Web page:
The limitations of Census data
People on bikes east Portland-6

Does he count?

The Census measures only journeys to work. It doesn’t include the commutes of full-time students, or travel by people who don’t have jobs. It ignores errands and social or recreational trips, which are about 80 percent of the trips Americans take.

It’s based on a survey, conducted on a rolling basis throughout the year, that asks people the main mode they used to get to work most days last week. If someone uses two modes — driving to a train station, for example — it counts only the one that carried them the most miles.

Despite all of those limitations, the Census is the single most reliable and useful way to measure how a city is doing on biking. Because people are legally required to answer its surveys — a mandate that Republicans in Congress are currently pushing to remove — it has high response rates and low margins of error.

Unlike Portland’s manual bike counts, the Census includes people who work nontraditional shifts — an important biking constituency because the two professions most likely to bike-commute are food-service workers and college educators.

What caused Portland’s latest bike spike?

This new leap in Portland’s estimated bike commuting sets a modern record for the city and the highest bike-commuting rate ever recorded for a U.S. city of more than 200,000 residents.

(In fact, it means that Portland’s bike-commuting rate has exceeded Eugene’s for the first time ever; that city came in at 6.8 percent. Numbers for Corvallis, Oregon’s longtime No. 1 bike-commute city, aren’t out yet.)

What could have caused this jump?

Assuming the figure doesn’t turn out to be a one-year blip — and it might — here are our three top theories.

Cherry blossoms in Waterfront Park-13

1) Workforce turnover. It’s important to remember, when we talk about 5,000 of Portland’s additional 14,000 commutes happening on bikes, that we’re talking about both old and new residents. Ten to 20 percent of Portland’s population churns in and out of the city every few years, and people are constantly switching from one mode to another as their life circumstances change. An increase like this is probably driven in part by a natural progression of less bike-oriented people leaving the Portland workforce.

housing+construction+ankeny

Was: one home in the middle of Portland’s bike network. Is now: 50 homes in the middle of Portland’s bike network.

2) Infill apartments. Love them or hate them, Portland issued 5,000 new multifamily building permits in 2012 and 2013, and the boom continues. These apartments, which are almost all being built with far more bike parking than auto parking, account for about three-quarters of all the new homes in Portland in the last few years.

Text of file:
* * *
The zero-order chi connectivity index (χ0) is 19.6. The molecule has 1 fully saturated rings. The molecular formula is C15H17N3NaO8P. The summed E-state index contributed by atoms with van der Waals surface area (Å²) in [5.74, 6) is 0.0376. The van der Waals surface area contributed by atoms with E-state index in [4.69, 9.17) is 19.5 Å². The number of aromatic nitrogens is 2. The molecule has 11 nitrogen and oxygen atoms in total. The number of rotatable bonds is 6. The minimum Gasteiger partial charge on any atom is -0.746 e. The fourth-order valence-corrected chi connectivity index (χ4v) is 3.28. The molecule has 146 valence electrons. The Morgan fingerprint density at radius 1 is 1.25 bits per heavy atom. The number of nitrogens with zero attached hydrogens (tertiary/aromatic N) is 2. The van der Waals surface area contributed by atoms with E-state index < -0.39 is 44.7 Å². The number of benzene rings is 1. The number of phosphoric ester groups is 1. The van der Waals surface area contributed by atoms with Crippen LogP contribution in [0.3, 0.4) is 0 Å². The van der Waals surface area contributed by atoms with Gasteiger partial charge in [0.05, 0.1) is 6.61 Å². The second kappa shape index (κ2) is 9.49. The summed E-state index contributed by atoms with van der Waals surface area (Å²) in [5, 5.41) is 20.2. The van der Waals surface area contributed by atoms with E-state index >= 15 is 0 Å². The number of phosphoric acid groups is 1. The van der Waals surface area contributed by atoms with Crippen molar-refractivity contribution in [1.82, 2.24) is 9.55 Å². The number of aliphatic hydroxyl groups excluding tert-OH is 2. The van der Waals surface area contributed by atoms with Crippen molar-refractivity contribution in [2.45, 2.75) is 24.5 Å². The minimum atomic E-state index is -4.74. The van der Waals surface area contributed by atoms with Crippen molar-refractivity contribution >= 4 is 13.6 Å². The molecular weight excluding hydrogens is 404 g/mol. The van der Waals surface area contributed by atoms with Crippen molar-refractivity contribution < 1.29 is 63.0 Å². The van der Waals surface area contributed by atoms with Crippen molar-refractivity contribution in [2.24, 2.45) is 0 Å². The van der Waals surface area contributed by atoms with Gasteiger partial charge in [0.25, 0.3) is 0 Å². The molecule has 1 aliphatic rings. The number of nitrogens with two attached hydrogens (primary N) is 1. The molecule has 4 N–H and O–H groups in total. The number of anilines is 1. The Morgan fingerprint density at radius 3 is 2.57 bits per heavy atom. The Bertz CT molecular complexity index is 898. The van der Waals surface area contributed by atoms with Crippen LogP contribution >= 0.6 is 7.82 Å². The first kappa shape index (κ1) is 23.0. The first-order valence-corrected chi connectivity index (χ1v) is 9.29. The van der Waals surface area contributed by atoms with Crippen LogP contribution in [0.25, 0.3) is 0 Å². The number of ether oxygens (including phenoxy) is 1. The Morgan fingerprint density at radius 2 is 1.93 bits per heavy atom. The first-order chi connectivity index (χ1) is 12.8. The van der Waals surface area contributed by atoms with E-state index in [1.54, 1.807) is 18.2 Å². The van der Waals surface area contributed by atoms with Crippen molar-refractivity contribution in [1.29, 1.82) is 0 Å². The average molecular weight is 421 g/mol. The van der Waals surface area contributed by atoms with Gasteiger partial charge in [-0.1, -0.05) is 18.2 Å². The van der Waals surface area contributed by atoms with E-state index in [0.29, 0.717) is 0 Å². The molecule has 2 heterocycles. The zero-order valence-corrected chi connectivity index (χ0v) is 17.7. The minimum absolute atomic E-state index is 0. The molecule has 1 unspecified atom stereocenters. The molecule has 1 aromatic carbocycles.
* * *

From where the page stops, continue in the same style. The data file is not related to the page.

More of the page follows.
Here’s a strong clue that rising density is changing Portland’s commute habits: people who live in Portland’s suburbs didn’t see a bike spike. Vancouver, Hillsboro, Beaverton and Gresham all have bike-commute rates around 1 percent, which is pretty good by suburban standards. But essentially all of the biking growth in the metro area last year — both over the 2009-2013 average, and over the one-year estimates from 2013 — came from Portland residents.

BAC bike ride-8

3) Neighborhood greenways. The bike lanes Portland painted in the 1990s took a few years to pay off. Our network of bike-friendly side streets, mostly installed from 2010 to 2012, may have done the same. I’ve been a skeptic about the ability of neighborhood greenways to lure people out of cars, because I think the network isn’t very intuitive to new users. But that doesn’t mean neighborhood greenways aren’t awesome. They are — especially for commuting. Hopefully I’m totally wrong about their shortcomings.

There are surely other factors at play. We’re eager to hear your thoughts.

Finally, a word of caution: something very important happened at the end of 2014, just as this survey was wrapping up. Gas prices plummeted, and have basically stayed low since.

This year, the drop in gas prices has combined with the decent economy (especially here in Portland) to create a national rebound in driving. It’d be shocking if that isn’t happening in Portland, too.

Today’s news makes Portland, at least for the moment, one of the brightest stars in the national biking movement once again. Harder days for that movement may lie ahead. Let’s savor this achievement — and keep our eyes on the horizon.

Correction 10 am: An earlier version of this post misstated the bike commuting increase in Detroit.


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As Portland’s biking stagnation continues, it faces an unfamiliar problem: more congestion

As Portland’s biking stagnation continues, it faces an unfamiliar problem: more congestion

traffic trends

A funny thing happens when you stop improving the alternatives.
(Job projections: Metro. Historical data: Census Bureau. Charts: BikePortland.)

In the last couple years, Portlanders have started noticing something they haven’t been accustomed to for a decade: Auto congestion is getting worse.

“Oregon Department of Transportation reports traffic has gone up 6.3 percent this year, about twice the national average — and it’s still going,” KATU-TV reported last week.

Unlike other fast-growing U.S. cities, Portland managed to avoid new cars on the road for the entire decade between 2000 and 2010.